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stock is in a bullish pattern of higher highs and higher lows, says Argus Research analyst John Eade. Thursday, he raised his price target to $14 a share, matching the Street-high target price.
Eade believes the turnaround under GE (ticker: GE) CEO Larry Culp is making progress, which is evident despite a brutal year plagued by Covid-19. “While the company’s Healthcare segment is experiencing a surge in orders for Covid-19-related products, other businesses are languishing, especially Aviation,” writes the analyst in a Thursday research note, adding, “We think the company has the cash it needs to survive the crisis, and an able manager to lead it on the other side.”
Culp has been focused on cutting costs through the pandemic and paying down debt. Earnings are low in 2020 at about an expected six cents a share. But Eade sees $1.50 in earnings power down the road. “If we apply an industry-average multiple to this estimate, the valuation is close to $25 per share,” says Eade. “That’s a long way off. In the meantime, we think that GE’s progress under its new CEO will lead to higher earnings and higher multiples.”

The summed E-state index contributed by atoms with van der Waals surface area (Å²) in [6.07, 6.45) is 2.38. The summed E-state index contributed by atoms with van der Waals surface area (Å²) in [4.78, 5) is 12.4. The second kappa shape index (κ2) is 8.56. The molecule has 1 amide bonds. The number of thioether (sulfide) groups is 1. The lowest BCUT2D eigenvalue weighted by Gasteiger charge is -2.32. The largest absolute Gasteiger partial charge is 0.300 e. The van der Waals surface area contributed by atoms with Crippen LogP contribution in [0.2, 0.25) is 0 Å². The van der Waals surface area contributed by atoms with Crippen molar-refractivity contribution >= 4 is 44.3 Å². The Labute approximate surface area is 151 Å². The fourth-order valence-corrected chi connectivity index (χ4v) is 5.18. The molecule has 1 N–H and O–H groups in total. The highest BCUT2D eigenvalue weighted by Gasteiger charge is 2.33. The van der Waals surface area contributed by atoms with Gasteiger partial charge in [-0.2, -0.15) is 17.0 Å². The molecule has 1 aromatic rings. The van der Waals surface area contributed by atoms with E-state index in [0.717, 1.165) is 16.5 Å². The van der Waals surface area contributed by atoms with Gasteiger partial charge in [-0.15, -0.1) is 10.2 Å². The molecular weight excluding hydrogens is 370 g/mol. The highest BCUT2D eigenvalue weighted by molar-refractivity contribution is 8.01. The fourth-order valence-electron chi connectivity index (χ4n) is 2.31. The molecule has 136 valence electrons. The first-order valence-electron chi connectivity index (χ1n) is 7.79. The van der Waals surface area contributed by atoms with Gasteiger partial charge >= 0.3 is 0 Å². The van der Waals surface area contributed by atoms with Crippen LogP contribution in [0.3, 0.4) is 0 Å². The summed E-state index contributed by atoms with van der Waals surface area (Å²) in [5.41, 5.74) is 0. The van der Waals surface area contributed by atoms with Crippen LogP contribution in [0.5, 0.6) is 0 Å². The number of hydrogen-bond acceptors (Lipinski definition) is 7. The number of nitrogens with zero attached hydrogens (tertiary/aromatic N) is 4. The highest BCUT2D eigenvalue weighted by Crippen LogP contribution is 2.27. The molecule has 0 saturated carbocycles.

On balance, his peers agree. About 70% of analysts covering the stock rate shares Buy. The average Buy-rating ratio for stocks in the
Dow Jones Industrial Average
is about 58%.
The average analyst price target for GE stock is about $11.50, right where shares are trading after GE’s recent rally. The stock is up about 90% over the past three months, far better than the comparable 10% gain of the
Melius Research’s Scott Davis is the other analyst with a $14 price target for shares.
Gordon Haskett analyst John Inch has $7 price target and a Hold rating on GE stock. He still believes there is a chance GE could issue more stock—adding to its cash balances to weather recent storms.
On Wednesday, GE agreed to pay $200 million to settle an investigation by the Securities and Exchange Commission into accounting practices relating to its insurance and power-generation businesses. “We believe the SEC settlement now clears a path for GE to issue equity capital to shore up its financial position,” wrote Inch in a Thursday research report.
The company might not have wanted to offer stock before settling with the SEC, as it was possible the agency would required GE to restate prior financial results. That would have been a negative for the stock. No restatement was required.
GE has said in the recent past it has no plans to raise money by selling stock. Investors will have a chance to ask again in January, when the company reports fourth-quarter numbers.
GE stock was down 0.4% in midday trading Thursday, at $11.35. The S&P 500 was down 0.1%.
Write to Al Root at firstname.lastname@example.org